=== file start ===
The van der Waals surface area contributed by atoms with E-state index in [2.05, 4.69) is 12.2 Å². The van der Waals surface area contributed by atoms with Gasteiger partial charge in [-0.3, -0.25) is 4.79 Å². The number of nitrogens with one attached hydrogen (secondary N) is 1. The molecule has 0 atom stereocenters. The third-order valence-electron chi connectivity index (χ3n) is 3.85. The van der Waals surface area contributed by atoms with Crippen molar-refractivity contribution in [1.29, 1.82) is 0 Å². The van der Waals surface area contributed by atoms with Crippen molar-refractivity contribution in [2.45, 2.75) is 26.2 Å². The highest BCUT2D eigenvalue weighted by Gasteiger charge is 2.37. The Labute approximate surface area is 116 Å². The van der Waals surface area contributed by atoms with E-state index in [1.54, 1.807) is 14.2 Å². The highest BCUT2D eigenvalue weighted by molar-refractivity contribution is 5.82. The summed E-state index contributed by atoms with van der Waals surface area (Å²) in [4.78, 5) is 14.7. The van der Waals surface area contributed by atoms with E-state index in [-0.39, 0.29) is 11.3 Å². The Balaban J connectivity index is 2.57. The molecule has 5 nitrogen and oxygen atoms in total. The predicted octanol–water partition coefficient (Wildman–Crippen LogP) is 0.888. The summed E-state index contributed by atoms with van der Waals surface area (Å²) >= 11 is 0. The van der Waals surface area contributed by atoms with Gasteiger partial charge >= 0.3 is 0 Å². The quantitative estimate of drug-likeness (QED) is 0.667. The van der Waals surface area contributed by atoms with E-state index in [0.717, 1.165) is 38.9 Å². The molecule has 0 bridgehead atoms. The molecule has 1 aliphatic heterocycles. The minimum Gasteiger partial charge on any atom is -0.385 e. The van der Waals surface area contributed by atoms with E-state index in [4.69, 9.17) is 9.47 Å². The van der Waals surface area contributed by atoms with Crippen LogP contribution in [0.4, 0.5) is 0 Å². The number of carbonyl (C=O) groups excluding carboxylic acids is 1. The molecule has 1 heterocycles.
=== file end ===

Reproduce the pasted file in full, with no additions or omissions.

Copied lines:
The van der Waals surface area contributed by atoms with E-state index in [2.05, 4.69) is 12.2 Å². The van der Waals surface area contributed by atoms with Gasteiger partial charge in [-0.3, -0.25) is 4.79 Å². The number of nitrogens with one attached hydrogen (secondary N) is 1. The molecule has 0 atom stereocenters. The third-order valence-electron chi connectivity index (χ3n) is 3.85. The van der Waals surface area contributed by atoms with Crippen molar-refractivity contribution in [1.29, 1.82) is 0 Å². The van der Waals surface area contributed by atoms with Crippen molar-refractivity contribution in [2.45, 2.75) is 26.2 Å². The highest BCUT2D eigenvalue weighted by Gasteiger charge is 2.37. The Labute approximate surface area is 116 Å². The van der Waals surface area contributed by atoms with E-state index in [1.54, 1.807) is 14.2 Å². The highest BCUT2D eigenvalue weighted by molar-refractivity contribution is 5.82. The summed E-state index contributed by atoms with van der Waals surface area (Å²) in [4.78, 5) is 14.7. The van der Waals surface area contributed by atoms with E-state index in [-0.39, 0.29) is 11.3 Å². The Balaban J connectivity index is 2.57. The molecule has 5 nitrogen and oxygen atoms in total. The predicted octanol–water partition coefficient (Wildman–Crippen LogP) is 0.888. The summed E-state index contributed by atoms with van der Waals surface area (Å²) >= 11 is 0. The van der Waals surface area contributed by atoms with Gasteiger partial charge >= 0.3 is 0 Å². The quantitative estimate of drug-likeness (QED) is 0.667. The van der Waals surface area contributed by atoms with E-state index in [0.717, 1.165) is 38.9 Å². The molecule has 0 bridgehead atoms. The molecule has 1 aliphatic heterocycles. The minimum Gasteiger partial charge on any atom is -0.385 e. The van der Waals surface area contributed by atoms with E-state index in [4.69, 9.17) is 9.47 Å². The van der Waals surface area contributed by atoms with Crippen LogP contribution in [0.4, 0.5) is 0 Å². The number of carbonyl (C=O) groups excluding carboxylic acids is 1. The molecule has 1 heterocycles.